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Davis, California

Saturday, April 13, 2024

UC Davis ARC celebrates 10th anniversary

 On April 17, the UC Davis Activities and Recreation Center (ARC) will celebrate its 10th anniversary.

The ARC’s website states that a number of upcoming events are lined up to pay tribute to the facility’s success as a student hub. The activities include a Zumbathon, or a Zumba marathon, which will be on April 16 and will provide free Zumba classes for up to 100 people.

The ARC will also be giving away branded adhesive cell phone wallets for those with an ID, while supplies last.

According to the Campus Recreation and Union’s website, the ARC was originally planned as a primary location for student fitness and wellness. Since its foundation, it has grown into more than just a fitness center and has become a central locus on campus.

“The ARC has been a leading image for recreation since 2004,” said John Campbell, the executive director for Campus Recreation and Unions, Divisional Faculties and UC Davis Stores.

Before the creation of the ARC, students had to meet their health and fitness needs at the rec hall, more commonly referred to as the Pavilion Stadium, which was built in 1971. According to Campbell, a large number of recreational activities like basketball, volleyball and rock-climbing were all squeezed into the Pavilion.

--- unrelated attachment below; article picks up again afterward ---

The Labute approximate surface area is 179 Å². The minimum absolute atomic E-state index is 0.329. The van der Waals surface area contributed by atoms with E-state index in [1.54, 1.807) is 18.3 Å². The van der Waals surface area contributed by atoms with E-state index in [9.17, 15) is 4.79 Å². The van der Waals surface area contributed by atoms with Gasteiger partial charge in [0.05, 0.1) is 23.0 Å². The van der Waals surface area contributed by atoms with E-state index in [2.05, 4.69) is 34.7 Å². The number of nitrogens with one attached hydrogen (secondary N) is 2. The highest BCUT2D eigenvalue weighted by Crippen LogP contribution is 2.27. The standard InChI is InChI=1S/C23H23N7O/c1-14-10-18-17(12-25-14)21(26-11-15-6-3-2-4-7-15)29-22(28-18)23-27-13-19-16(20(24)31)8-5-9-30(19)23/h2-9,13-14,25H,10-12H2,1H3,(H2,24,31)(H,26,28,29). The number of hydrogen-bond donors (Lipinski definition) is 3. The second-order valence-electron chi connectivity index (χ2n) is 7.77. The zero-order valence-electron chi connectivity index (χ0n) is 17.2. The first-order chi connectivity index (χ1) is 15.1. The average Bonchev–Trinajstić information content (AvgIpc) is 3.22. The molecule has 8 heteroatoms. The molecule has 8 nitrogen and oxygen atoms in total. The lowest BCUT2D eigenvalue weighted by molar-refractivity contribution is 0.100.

The space was also used for large gatherings and other sports events, however, and would be closed for recreational activities during these times.

“Now you can use [the ARC] whenever you would like because it is always available,” Campbell said.

Or almost always, since the hours of the ARC during the weekdays are from 6 a.m. to 1 a.m.

Jan Barnett, the associative director for Organizational Management, has been involved with the ARC since its creation.

Barnett said that, unlike its predecessor the Pavillion, the ARC has provided a lot of other services that are not generally associated with health and wellness. Some of these services include providing study space, meeting spaces and passport services.

“We have this kind of great facility for multiple purposes and activities. That was unique in the day,” Barnett said.